Bill Russell, the ultimate NBA champion, one of the best basketball players, a consummate teammate and a voice for social justice who was the soul of the Boston Celtics dynasty of the 1950s and 1960s, died on Sunday. He was 88.
On the basketball court, William Felton Russell only cared about one thing: winning. And he did everything it took to achieve that, from scoring to rebounding to passing and defending.
Russell won better than anyone. He had 11 championships with the Celtics, including eight consecutive titles. There wasn’t a Finals MVP until 1969. Today, the Finals MVP award is named after him.
“I was playing a team game and the only important statistic was who won the game,” Russell said in 2014 at the unveiling of his statue in Boston City Hall. “So I would always thank my teammates for helping me become champions. There are things I’m proud of. For example, I never led the Celtics in scoring. I heard guys from other teams say, have to lead in scoring So I would see where their team was.
“When you play a team game, the only important statistic is the final score. Some nights I had four points, but if we won the game it wouldn’t matter.”
His death was announced on his Twitter account, saying he “Payed peacefully today at the age of 88, with his wife, Jeannine, by his side.”
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“Bill Russell was the greatest champion in all team sports,” NBA Commissioner Adam Silver said in a statement. “The countless accolades he earned for his storied career with the Boston Celtics — including a record 11 championships and five MVP awards — only begin to tell the story of Bill’s immense impact on our league and wider society.
“Bill was the ultimate winner and perfect teammate, and his influence on the NBA will be felt forever.”
Russell’s pursuit of success made the Celtics a dynasty from 1957-69. The team had been close together for five seasons when point guard Bob Cousy led the league in assists and a fast-paced style of play. But it was the addition of Russell that made them champions.
At six feet tall, thin and agile, Russell defended himself and restored his focus with the Celtics. When he blocked a shot or got a defensive rebound, he immediately sent a pass to Cousy to start a break that led to easy buckets. Boston developed and perfected this style because of Russell’s dominance within.
“For me, one of the most beautiful things to see is a group of men coordinating their efforts towards a common goal, alternately subserving and standing up for themselves to achieve true teamwork in action,” Russell wrote when he retired. “I tried that, we all tried that, on the Celtics. I think we succeeded.”
Russell changed the way teams thought about defense. He could leave his man and pick up a riding attacking player, or he could cross the lane to block shots. He was so good that his Celtics teammates became more aggressive on the outside because they knew they had him in the middle.
“When I started playing,[coach Red Auerbach]said he didn’t know what I was doing because he’d never seen anything like it,” Russell told USA TODAY. “I went against everything. I started defending to attacking. Everyone was (the opposite), including him. He saw things I did and, after he understood them, made it part of his system. We learned from each other.”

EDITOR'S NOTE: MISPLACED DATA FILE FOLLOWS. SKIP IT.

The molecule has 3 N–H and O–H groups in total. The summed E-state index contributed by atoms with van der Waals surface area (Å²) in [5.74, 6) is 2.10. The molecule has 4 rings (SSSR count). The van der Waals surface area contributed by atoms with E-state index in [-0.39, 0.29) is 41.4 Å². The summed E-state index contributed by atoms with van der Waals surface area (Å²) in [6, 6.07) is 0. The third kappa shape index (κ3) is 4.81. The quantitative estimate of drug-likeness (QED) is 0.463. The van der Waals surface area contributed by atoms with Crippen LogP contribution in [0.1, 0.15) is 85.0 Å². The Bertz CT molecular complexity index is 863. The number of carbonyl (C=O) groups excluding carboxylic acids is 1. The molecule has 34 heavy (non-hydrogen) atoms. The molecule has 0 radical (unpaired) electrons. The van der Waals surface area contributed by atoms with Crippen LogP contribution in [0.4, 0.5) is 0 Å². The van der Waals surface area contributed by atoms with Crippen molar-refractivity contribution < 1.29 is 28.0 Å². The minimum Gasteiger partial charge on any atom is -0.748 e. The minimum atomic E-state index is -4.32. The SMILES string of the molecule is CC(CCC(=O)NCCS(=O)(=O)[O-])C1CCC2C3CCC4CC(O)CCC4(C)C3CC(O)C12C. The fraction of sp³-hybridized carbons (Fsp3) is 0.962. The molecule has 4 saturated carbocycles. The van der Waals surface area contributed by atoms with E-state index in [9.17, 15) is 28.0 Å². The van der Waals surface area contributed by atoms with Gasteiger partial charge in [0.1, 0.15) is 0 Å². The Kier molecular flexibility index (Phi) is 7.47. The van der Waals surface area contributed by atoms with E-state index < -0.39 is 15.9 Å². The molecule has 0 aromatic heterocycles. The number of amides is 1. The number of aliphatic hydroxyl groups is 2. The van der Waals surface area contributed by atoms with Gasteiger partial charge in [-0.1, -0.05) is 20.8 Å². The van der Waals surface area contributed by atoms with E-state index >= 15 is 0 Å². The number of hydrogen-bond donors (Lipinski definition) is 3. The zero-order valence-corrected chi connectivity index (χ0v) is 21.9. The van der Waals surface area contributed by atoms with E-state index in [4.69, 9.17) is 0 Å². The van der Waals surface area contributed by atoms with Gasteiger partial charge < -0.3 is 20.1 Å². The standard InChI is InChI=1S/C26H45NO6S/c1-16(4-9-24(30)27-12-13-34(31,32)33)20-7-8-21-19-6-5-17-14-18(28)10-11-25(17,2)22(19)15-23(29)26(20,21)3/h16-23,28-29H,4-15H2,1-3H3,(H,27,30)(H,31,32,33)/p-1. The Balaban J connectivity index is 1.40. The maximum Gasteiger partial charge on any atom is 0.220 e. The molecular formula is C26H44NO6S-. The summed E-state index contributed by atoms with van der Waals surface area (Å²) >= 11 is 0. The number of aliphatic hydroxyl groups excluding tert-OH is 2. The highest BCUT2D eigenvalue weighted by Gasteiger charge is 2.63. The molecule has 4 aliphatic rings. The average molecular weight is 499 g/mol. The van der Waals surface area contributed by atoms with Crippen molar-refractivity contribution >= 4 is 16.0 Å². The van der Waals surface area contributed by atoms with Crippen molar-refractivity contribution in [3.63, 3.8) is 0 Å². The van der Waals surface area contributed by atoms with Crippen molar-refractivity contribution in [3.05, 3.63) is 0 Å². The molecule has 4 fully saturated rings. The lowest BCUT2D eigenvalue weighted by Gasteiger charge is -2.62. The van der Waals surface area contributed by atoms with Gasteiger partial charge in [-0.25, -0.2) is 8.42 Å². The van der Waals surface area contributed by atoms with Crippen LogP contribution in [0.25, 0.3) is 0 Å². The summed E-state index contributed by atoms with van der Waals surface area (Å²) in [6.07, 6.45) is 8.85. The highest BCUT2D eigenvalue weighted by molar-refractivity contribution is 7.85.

Russell averaged 15.1 points and 22.5 rebounds per game for his career. He was remembered for winning the most head-to-head fights with fellow great man Wilt Chamberlain in the 1960s. While Chamberlain always put in better numbers, Russell’s team usually had the upper hand. Russell and the Celtics defeated Chamberlain’s Philadelphia Warriors in the playoffs in 1960 and 1962, the San Francisco Warriors in the final in 1964, the Philadelphia 76ers in the playoffs in 1965, 1966 and 1968, and the Los Angeles Lakers in the final in 1969. Chamberlain’s only playoff win against Russell was in 1967 with the 76ers.
When Auerbach retired after the 1966 season, Russell became the first black man to coach and coach an NBA team in one of the major sports leagues. He coached three seasons, had a record of 162-83 and won two championships.
Russell was one of the few athletes to speak out against racism in the 1950s and 1960s. He and his teammates were not playing in an exhibition game in Lexington, Kentucky, in 1961 when she was refused service at a local restaurant. He participated in the March on Washington in August 1963 when Martin Luther King, Jr. gave his famous “I Have a Dream” speech in front of the Lincoln Memorial. He was part of the Black Power movement and, along with other prominent athletes of the time, supported Muhammad Ali’s refusal to be conscripted in 1967.
He always had a frosty relationship with the city of Boston, calling it a “flea market of racism” after vandals broke into his home in the late 1960s, and he refused to show up for a ceremony when his jersey was retired in 1972. was a reconciliation in the early 2000s and the city erected a statue to him in City Hall Plaza in 2013.
Russell is one of four NBA players to have won an NBA Championship, an NCAA Championship, and an Olympic Gold Medal. He won two college championships at the University of San Francisco (1955 and ’56) and the gold medal in Melbourne, Australia, in 1956.
He was named the NBA’s Most Valuable Player five times and an All-Star 12 times.
“There are two kinds of superstars,” said Don Nelson, Russell’s once Celtics teammate. “One makes himself look good at the expense of the other guys on the floor. But there’s another type that makes the players around him look better than they are, and that’s the type that Russell was.”
This article originally appeared on USA TODAY: NBA legend and great Boston Celtics Bill Russell, dies at 88